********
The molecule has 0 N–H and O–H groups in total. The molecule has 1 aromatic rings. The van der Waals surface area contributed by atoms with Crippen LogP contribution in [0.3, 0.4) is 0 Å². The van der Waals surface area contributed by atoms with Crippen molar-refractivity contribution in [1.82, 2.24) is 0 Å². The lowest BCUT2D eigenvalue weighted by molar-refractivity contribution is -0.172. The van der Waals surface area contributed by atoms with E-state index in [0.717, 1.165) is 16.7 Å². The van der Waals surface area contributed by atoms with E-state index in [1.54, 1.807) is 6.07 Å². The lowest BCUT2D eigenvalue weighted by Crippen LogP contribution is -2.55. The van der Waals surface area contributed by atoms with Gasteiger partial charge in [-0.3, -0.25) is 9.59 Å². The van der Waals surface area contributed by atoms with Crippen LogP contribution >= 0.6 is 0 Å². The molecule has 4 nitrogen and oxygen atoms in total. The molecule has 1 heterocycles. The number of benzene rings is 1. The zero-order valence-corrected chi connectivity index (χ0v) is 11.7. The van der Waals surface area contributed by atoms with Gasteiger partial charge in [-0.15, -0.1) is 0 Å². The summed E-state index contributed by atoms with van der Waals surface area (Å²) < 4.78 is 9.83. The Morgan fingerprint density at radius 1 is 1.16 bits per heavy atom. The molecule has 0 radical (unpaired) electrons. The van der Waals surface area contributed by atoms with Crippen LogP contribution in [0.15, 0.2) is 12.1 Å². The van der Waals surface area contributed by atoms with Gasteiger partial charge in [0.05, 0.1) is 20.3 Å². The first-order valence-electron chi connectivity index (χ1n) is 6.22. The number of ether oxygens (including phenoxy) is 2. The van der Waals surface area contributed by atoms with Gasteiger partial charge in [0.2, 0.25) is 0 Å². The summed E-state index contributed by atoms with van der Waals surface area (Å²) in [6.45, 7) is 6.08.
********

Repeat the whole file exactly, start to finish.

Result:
The molecule has 0 N–H and O–H groups in total. The molecule has 1 aromatic rings. The van der Waals surface area contributed by atoms with Crippen LogP contribution in [0.3, 0.4) is 0 Å². The van der Waals surface area contributed by atoms with Crippen molar-refractivity contribution in [1.82, 2.24) is 0 Å². The lowest BCUT2D eigenvalue weighted by molar-refractivity contribution is -0.172. The van der Waals surface area contributed by atoms with E-state index in [0.717, 1.165) is 16.7 Å². The van der Waals surface area contributed by atoms with E-state index in [1.54, 1.807) is 6.07 Å². The lowest BCUT2D eigenvalue weighted by Crippen LogP contribution is -2.55. The van der Waals surface area contributed by atoms with Gasteiger partial charge in [-0.3, -0.25) is 9.59 Å². The van der Waals surface area contributed by atoms with Crippen LogP contribution >= 0.6 is 0 Å². The molecule has 4 nitrogen and oxygen atoms in total. The molecule has 1 heterocycles. The number of benzene rings is 1. The zero-order valence-corrected chi connectivity index (χ0v) is 11.7. The van der Waals surface area contributed by atoms with Gasteiger partial charge in [-0.15, -0.1) is 0 Å². The summed E-state index contributed by atoms with van der Waals surface area (Å²) < 4.78 is 9.83. The Morgan fingerprint density at radius 1 is 1.16 bits per heavy atom. The molecule has 0 radical (unpaired) electrons. The van der Waals surface area contributed by atoms with Crippen LogP contribution in [0.15, 0.2) is 12.1 Å². The van der Waals surface area contributed by atoms with Gasteiger partial charge in [0.05, 0.1) is 20.3 Å². The first-order valence-electron chi connectivity index (χ1n) is 6.22. The number of ether oxygens (including phenoxy) is 2. The van der Waals surface area contributed by atoms with Gasteiger partial charge in [0.2, 0.25) is 0 Å². The summed E-state index contributed by atoms with van der Waals surface area (Å²) in [6.45, 7) is 6.08.